After a scathing review revealing cost blowouts and delays led the federal government to reduce the scope of the Inland Rail project, member for Parkes Mark Coulton has said local businesses are being "left in the dark" about the project's future in the region.
"The Inland Rail has been a huge boon for regional NSW, but concerns are now growing that projects are stalling under the Labor Government," Mr Coulton said.
"Businesses in my electorate have geared up for ongoing work to deliver the Inland Rail; investments that have now been rendered uncertain by the Government."
Earlier this week, Mr Coulton and shadow transport minister Bridget McKenzie visited a completed section of the Inland Rail track at Narwonnah near Narromine.
Mr Coulton said, so far, more than $290 million has been invested in local businesses through the project, with 1,860 people employed on each of the Parkes to Narromine and Narrabri to North Star stretches of track.
Senator McKenzie echoed Mr Coulton's concerns about the impact delaying progress on the track would have on the local economy.
She is also calling on the government to restore road funding it cut from the October budget which was intended to support transport connections and road safety along the Inland Rail route.
"Dr Schott's report strongly supports the delivery of the Inland Rail and has provided the Albanese government with a blueprint on how to proceed with the project," she said.
"The prime minister must now see the importance of this critically needed road safety funding to support the nation-building Inland Rail project and reinstate the $218 million in cut and delayed funding."
The federal government's October budget cuts included $206.8 million in cuts this term for grade separations to make road and rail connections safer, as well as $14.6 million from road upgrades to connections to the Newell, Oxley and Castlereagh highways at Gilgandra.
The site visit follows the federal government's response to a damning report led by former Energy Security Board chairperson Dr Kerry Schott which revealed multi-million-dollar cost blow-outs and other major problems such as delays, environmental challenges and inexperienced project managers.
Transport and infrastructure minister Catherine King said the government would be accepting all of the report's 19 major recommendations, including one to refocus on completing the Melbourne to Parkes stretch of the 1700 kilometre line before working on other sections.
Defending the project to the media after the report's release, Mr Coulton said the report supported the need for the line and should not be used to disparage the work which has already been completed.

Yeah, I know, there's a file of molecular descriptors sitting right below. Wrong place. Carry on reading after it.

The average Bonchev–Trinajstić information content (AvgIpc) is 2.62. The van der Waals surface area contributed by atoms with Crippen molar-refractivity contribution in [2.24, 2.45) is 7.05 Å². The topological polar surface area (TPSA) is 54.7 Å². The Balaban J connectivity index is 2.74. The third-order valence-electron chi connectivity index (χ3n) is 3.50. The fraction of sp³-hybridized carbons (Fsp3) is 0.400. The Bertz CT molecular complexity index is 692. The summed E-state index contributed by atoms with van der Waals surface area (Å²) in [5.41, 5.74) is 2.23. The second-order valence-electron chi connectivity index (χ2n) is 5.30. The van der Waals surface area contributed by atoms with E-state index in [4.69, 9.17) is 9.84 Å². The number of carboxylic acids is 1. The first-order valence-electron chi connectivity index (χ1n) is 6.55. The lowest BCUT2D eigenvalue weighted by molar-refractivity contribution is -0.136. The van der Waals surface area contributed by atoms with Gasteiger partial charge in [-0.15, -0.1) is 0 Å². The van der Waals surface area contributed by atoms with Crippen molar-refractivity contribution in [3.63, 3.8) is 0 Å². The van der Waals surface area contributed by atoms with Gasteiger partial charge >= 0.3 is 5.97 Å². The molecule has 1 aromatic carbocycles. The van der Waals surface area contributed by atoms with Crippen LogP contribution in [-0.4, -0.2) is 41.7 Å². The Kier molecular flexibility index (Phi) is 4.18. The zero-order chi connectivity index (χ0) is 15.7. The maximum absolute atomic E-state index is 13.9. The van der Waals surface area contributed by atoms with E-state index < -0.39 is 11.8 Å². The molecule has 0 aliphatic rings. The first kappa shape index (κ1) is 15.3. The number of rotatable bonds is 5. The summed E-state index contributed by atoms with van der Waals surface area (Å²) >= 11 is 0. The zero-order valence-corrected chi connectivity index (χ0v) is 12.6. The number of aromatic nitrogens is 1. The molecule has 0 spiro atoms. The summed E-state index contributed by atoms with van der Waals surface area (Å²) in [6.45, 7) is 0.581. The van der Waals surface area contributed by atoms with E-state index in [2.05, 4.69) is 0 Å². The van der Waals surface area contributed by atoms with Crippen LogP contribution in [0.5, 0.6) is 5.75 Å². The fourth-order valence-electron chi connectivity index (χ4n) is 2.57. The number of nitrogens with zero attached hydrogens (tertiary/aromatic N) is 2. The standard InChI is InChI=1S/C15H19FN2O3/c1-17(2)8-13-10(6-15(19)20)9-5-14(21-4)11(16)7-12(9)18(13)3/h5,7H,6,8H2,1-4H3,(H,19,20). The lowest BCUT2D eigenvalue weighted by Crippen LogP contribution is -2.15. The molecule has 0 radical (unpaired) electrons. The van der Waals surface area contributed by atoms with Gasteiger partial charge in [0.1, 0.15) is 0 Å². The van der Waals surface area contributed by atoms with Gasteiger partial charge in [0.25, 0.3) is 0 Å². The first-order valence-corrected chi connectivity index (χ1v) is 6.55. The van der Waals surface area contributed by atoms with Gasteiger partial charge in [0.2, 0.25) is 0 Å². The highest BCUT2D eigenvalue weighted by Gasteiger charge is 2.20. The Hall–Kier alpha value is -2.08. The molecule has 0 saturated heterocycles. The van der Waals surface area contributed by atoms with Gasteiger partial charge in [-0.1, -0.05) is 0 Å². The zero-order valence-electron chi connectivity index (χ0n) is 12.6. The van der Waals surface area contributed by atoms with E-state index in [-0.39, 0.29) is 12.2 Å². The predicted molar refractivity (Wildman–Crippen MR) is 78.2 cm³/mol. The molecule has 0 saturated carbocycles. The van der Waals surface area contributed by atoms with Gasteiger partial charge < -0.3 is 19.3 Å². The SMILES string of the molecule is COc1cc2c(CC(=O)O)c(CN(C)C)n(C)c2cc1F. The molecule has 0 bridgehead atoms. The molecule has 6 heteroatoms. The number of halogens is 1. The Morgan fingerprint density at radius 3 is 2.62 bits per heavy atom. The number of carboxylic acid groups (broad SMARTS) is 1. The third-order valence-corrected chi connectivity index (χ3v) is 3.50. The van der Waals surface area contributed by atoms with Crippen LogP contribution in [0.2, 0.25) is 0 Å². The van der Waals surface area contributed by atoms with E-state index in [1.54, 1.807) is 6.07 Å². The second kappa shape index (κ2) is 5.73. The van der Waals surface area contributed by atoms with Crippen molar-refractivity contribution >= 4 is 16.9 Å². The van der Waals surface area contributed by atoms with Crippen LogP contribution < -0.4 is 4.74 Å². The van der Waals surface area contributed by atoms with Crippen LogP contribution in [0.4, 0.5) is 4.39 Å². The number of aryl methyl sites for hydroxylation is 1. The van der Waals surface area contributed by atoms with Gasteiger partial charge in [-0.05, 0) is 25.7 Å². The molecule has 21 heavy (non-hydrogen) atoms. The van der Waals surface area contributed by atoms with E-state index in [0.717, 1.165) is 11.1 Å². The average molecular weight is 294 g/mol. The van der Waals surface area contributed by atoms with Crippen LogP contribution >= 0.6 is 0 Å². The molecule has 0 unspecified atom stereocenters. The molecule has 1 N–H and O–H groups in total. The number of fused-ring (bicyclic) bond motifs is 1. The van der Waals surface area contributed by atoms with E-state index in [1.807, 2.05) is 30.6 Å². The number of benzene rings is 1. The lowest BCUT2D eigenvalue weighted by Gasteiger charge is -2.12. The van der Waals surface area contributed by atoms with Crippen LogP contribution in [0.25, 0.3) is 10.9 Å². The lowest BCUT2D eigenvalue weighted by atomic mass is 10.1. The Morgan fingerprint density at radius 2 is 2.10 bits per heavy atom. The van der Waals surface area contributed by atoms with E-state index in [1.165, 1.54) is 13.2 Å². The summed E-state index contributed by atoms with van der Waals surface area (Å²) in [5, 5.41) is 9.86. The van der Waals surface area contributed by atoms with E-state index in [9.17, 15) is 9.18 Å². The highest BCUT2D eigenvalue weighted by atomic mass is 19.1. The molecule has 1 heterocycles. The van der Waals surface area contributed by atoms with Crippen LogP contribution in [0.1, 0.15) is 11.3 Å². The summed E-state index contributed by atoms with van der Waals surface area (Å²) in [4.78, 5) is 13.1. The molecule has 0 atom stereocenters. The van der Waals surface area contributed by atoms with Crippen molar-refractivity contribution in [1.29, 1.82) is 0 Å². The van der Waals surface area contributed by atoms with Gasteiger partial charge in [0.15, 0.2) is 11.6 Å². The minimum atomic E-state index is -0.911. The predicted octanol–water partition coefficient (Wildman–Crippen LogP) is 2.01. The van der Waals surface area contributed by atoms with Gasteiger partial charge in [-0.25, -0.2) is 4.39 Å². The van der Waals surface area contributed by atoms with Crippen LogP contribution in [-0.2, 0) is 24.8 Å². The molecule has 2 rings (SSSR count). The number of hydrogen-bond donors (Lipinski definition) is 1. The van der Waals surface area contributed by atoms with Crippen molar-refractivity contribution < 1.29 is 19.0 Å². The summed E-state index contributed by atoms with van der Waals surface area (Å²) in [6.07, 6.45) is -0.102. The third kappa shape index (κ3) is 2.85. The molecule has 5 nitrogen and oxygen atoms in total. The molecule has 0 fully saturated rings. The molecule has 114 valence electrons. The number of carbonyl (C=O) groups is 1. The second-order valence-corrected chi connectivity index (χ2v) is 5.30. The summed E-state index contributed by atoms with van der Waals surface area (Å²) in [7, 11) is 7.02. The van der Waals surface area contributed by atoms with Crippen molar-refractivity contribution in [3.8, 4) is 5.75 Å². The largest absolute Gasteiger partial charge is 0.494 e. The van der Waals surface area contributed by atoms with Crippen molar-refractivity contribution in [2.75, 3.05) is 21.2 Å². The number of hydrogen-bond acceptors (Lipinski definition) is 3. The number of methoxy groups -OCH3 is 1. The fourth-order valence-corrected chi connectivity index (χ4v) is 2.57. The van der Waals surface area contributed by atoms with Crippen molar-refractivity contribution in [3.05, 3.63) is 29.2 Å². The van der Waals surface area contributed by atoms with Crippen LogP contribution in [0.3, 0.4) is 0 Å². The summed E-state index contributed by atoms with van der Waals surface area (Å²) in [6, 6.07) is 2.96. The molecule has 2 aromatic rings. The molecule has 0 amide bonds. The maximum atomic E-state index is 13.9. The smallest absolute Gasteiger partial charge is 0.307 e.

"Nowhere in the report does it say there isn't a need for Inland Rail and nowhere does it criticise or suggest the route through my electorate is in the wrong place or has been mismanaged," he said.
"I don't want to see this report used as an opportunity to damn the work that's been done. I think the people that have worked on this project in my electorate should be very proud of what they've done."
During their site visit, Senator McKenzie and Mr Coulton also met with the Gilgandra Shire Council and Narromine Shire Council to speak with them about their concerns regarding the delays.
Narromine mayor Craig Davies and general manager Jane Redden noted the centrality of Narromine on the Inland Rail line, with the site to operate as a refuelling station and service point. They said delays to the project would negatively impact the ability of council and local landholders to make plans about their futures, causing renewed anxiety.
Mayor Doug Batten and general manager David Neeves of Gilgandra Shire Council also expressed concern about losing momentum on the project.
Senator McKenzie said the Parkes to Narromine section of Inland Rail - which is in operation - has already proved its value in being instrumental to ensuring last summer's harvest was able to reach ports despite widespread flooding.
"This compares with stalled progress in both Queensland and Victoria where the Labor state governments stymied progress on this critically important project which is expected to take 200,000 trucks off our roads and remove 750,000 tonnes of CO2 per year," she said.
"Completing the Inland Rail is essential to lowering the emissions of the transport sector."
"This new infrastructure is impressive to see firsthand in person and is already making a positive impact."
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